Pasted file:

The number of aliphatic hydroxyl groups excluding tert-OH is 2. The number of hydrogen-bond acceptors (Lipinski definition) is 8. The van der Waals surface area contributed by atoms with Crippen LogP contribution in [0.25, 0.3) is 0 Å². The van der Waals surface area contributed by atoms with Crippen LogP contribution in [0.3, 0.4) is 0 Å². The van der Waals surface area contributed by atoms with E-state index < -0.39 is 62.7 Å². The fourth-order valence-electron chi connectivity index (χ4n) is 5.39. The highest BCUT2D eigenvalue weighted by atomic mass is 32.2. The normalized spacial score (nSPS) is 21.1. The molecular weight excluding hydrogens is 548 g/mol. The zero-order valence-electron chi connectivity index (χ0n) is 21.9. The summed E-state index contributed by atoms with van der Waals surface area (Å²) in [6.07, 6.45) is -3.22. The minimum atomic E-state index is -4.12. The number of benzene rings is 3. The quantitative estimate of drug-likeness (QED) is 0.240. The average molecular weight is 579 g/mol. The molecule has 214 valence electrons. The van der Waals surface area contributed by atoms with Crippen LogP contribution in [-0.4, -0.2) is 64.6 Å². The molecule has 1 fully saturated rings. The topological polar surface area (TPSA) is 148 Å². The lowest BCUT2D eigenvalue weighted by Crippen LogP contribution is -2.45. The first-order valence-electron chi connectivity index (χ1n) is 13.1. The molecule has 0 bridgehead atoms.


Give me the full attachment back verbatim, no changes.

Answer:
The number of aliphatic hydroxyl groups excluding tert-OH is 2. The number of hydrogen-bond acceptors (Lipinski definition) is 8. The van der Waals surface area contributed by atoms with Crippen LogP contribution in [0.25, 0.3) is 0 Å². The van der Waals surface area contributed by atoms with Crippen LogP contribution in [0.3, 0.4) is 0 Å². The van der Waals surface area contributed by atoms with E-state index < -0.39 is 62.7 Å². The fourth-order valence-electron chi connectivity index (χ4n) is 5.39. The highest BCUT2D eigenvalue weighted by atomic mass is 32.2. The normalized spacial score (nSPS) is 21.1. The molecular weight excluding hydrogens is 548 g/mol. The zero-order valence-electron chi connectivity index (χ0n) is 21.9. The summed E-state index contributed by atoms with van der Waals surface area (Å²) in [6.07, 6.45) is -3.22. The minimum atomic E-state index is -4.12. The number of benzene rings is 3. The quantitative estimate of drug-likeness (QED) is 0.240. The average molecular weight is 579 g/mol. The molecule has 214 valence electrons. The van der Waals surface area contributed by atoms with Crippen LogP contribution in [-0.4, -0.2) is 64.6 Å². The molecule has 1 fully saturated rings. The topological polar surface area (TPSA) is 148 Å². The lowest BCUT2D eigenvalue weighted by Crippen LogP contribution is -2.45. The first-order valence-electron chi connectivity index (χ1n) is 13.1. The molecule has 0 bridgehead atoms.